First, lets go over how septic systems are supposed to operate.
The septic tank is full of anaerobic bacteria that consume (albeit slowly) the sewage and get carried out into the absorption bed. Here the dead anaerobic bacteria and remaining sewage collect and wait for aerobic bacteria to finish the decomposition process to water for proper disposal.
For a system to operate properly it requires oxygen to penetrate the soil and feed the bacteria, which is the reason the Ontario building code states that “A leaching bed shall not be covered with any material having a hydraulic conductivity less then 0.01 m/day.” Ref 126.96.36.199.(2)
The intent statement for the above code reference also reads – “To guard against insufficient airflow for aerobic treatment and potential system failure due to poor aeration of the bed…” too much soil
(the picture to the right is of a failing, 20-year-old septic system with 3 feet of cover, and even though the homeowners pumped the tank regularly and took care of the system, it still failed because the bacteria couldn’t breath)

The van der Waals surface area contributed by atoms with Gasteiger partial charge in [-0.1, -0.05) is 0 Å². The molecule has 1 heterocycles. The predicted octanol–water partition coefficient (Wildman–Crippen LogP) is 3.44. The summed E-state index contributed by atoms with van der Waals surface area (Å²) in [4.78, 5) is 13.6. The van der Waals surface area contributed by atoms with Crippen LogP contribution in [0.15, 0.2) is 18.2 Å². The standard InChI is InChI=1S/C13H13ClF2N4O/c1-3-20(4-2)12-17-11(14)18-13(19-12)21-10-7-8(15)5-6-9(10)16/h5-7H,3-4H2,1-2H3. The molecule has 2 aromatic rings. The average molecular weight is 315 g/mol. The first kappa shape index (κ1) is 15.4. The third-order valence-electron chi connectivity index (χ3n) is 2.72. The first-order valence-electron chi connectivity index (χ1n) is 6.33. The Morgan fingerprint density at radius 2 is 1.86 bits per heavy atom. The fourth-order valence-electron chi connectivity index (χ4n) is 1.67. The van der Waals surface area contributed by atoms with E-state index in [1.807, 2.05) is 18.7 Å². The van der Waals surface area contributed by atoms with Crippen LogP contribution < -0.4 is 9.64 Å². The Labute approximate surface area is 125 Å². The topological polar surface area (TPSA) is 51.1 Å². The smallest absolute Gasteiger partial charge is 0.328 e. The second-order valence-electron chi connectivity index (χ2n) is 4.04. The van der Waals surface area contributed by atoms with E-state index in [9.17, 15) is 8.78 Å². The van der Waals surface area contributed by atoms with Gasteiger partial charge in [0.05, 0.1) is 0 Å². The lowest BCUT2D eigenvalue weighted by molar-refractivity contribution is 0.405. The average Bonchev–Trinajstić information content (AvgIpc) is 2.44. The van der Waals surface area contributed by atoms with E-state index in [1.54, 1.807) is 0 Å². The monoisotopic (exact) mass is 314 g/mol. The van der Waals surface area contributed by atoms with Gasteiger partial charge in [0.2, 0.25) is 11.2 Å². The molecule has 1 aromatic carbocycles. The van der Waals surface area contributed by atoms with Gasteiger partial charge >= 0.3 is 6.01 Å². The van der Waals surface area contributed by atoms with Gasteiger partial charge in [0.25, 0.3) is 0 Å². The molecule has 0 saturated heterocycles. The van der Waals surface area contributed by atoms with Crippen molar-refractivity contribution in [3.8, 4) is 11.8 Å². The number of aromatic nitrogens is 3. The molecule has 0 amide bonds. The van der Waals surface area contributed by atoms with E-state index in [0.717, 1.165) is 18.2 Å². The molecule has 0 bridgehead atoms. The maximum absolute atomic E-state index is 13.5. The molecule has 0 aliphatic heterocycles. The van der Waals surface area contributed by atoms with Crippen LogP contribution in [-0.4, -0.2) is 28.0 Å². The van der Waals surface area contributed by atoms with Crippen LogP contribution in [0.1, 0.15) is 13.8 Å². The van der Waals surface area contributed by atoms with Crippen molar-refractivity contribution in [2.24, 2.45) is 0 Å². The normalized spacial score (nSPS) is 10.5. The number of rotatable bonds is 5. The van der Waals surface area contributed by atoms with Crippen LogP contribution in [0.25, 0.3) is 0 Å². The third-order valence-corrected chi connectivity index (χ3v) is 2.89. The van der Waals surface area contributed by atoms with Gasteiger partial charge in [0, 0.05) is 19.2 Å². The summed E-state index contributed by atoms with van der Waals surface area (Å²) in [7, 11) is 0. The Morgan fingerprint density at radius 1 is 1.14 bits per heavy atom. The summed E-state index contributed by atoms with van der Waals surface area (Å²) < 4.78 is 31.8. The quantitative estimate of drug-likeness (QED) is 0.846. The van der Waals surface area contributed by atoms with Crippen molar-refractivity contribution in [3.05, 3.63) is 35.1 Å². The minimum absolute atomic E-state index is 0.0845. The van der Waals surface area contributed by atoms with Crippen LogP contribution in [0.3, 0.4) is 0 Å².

So if a system has been designed according to code, why did it fail?
The above line of code is the ONLY line of the code that exists to ensure proper oxygen gets to the bacteria within the bed. The biggest problem is that because that line is so vague and the intent statement isn’t actually published for installers and inspectors to read, it simply gets ignored and systems fail all across the province. As a result, homeowners are on the hook to replace their systems due to one misunderstood line of code.
So let’s look at how a system could be improved to take advantage of passive or mechanical ventilation:
The above picture is how air could move through the system if air movement was optimized between the soil above the trenches, through the tank, and trough the roof vent.